On 12 March, Jane Murenga, a head teacher at a local Anglican Church-sponsored primary school, was raped and murdered in Githure village, Kirinyaga County in Kenya. She was hosting her younger sister at her home. She left the main house to take a shower in the bathroom which is detached from the house. Her sister decided to check on her, only to find her on the ground lifeless with a man on top of her, raping her.
The news of her death reached Rev. Pauline Wanjiru Njiru, East Africa regional coordinator for the World Council of Churches Ecumenical HIV and AIDS Initiatives and Advocacy, in New York where she was attending the UN Commission on the Status of Women (CSW61) which this year is focusing economic empowerment. At the top of the agenda for the Ecumenical Women was ending sexual gender-based violence.
Unfortunately, the rapist escaped and, in the same afternoon, he raped an elderly woman in the same neighborhood after seriously injuring her to silence her. Murenga's body was laid to rest on 22 March at her home. Thousands of mourners gathered at St Stephens Anglican Church in Githure to mourn and eulogize a loved one. Speaker after speaker condemned the manner in which Murenga lost her life.
County and national government officials - both civil servants and elected leaders - condemned the act and blamed it on the abuse of drugs and alcohol. Elected leaders promised to deal precisely with those brewing illicit beer and those peddling drugs. Sadly, the leaders praised those in the community who had taken the law into their own hands. On realizing the police had not arrested the rapist and murderer, people caught up with him. Within a few days he was killed by what is commonly known as “mob justice” in Kenya.
The mood of the funeral service was shrouded with anger, fear, frustration, bitterness and pain of all sorts. Everyone was angry that their teacher had lost her life. Her husband broke down many times during the service so did her two sons. While Jane had been raped and murdered, the rape aspect was not brought to light, as speaker after speaker condemned the murder strongly.
Lack of mentioning the rape was telling, as it appears to suggest that the rape was a lesser crime. The local administrator said that the death of the assailant had brought calm to the village since, for three days, women stayed indoors, bringing the economic activities in the village to a halt. A clergywoman sitting next to Njiru during the funeral service confirmed that most women remained indoors until it was announced that the young man had been murdered by mob justice.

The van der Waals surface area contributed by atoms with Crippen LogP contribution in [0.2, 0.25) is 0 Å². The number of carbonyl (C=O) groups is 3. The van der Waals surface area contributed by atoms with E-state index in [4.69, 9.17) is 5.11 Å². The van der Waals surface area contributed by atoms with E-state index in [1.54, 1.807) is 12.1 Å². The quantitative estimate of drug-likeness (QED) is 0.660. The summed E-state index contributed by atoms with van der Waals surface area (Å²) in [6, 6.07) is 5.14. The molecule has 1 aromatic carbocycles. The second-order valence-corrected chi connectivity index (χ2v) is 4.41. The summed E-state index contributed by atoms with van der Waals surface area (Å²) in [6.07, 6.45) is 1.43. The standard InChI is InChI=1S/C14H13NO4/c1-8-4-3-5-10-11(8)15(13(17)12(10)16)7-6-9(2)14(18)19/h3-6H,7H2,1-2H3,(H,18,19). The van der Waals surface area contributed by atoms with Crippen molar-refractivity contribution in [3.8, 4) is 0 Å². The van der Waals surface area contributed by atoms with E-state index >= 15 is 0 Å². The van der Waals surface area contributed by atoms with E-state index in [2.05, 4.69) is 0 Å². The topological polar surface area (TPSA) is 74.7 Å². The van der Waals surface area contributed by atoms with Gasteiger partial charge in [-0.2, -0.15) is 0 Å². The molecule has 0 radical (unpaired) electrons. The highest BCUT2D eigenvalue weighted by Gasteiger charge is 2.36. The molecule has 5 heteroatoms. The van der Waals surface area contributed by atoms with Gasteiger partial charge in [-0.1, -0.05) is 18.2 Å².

Bishop Joseph Kibuchwa, of the Anglican Diocese of Kirinyaga, condemned the murder and encouraged Christians to question God. The bishop’s sermon, based on Mark 4:30-41, demonstrated that God has power over all things, all evil, even nature. He asked how the village - the church and the government - could work together on major issues that are affecting the education system, such as lower student enrollment, drug and alcohol abuse, and now murder.
The archdeacon, Venerable Emily Wanja, named rape as one of the evils that was pulling the village backward. She said that young children and women had reported having been raped but not much had been done. Alongside rape, she said, school children were abusing alcohol and drugs. She called upon the community to speak out about the vices and called upon leaders to act to make the village a safer place for women and girls.
Njiru, who hails from this community and was a schoolmate of Murenga’s, called upon church leaders and the government to address violence against women, especially rape. “Violence against women is a key hindrance to women’s economic empowerment,” she said. “I call upon women to report all forms of violence to the authorities and urge the leaders to protect women by apprehending the perpetrators and, in so doing, making the village safe for women and girls.”
The death of two people and the rape of an elderly woman was an eye opener for the community that legal and security systems are lacking. During the funeral, leader after leader - clergy, civil servants and politicians - praised the community mob justice but this raised more questions than answers.
The young men in the community vowed to disrupt the perpetrator’s funeral which was scheduled for the following day. They wanted to carry out more mob justice by refusing to allow the burial to continue and instead burn the body of the perpetrator. But on learning about the plan, the family of the young man arranged a private funeral which was done concurrently with Murenga’s funeral.
Murenga was married to Samson Murenga and blessed with two sons, Njagi and Murimi. Her rape, murder, and the mob justice is not an isolated case but a tragic indication of our need, as faith communities, to affirm and transform lives.
In response, Njiru plans to scale up the “Thursdays in Black” - a campaign against sexual and gender-based violence and violence in general - in her home church and community. She also plans to use contextual Bible study, especially for the rape narratives, including 2 Samuel 13:1-22 (the rape of Tamar) to raise awareness of this taboo subject and to empower women and girls (who are often easy prey) to name, speak out and report rape in all its forms.
She plans to build the capacity of the church leaders, who are gate keepers and can work well to transform a community, to speak out and act against rape and sexual and gender-based violence of all forms.
With resources, Njiru would be able to help the local faith community to work with perpetrators, who are mainly jobless youths and give them skills to help them leave their evil ways and be transformed to build their community. “This is a conversation I have had several times with local community and church leaders,” she said.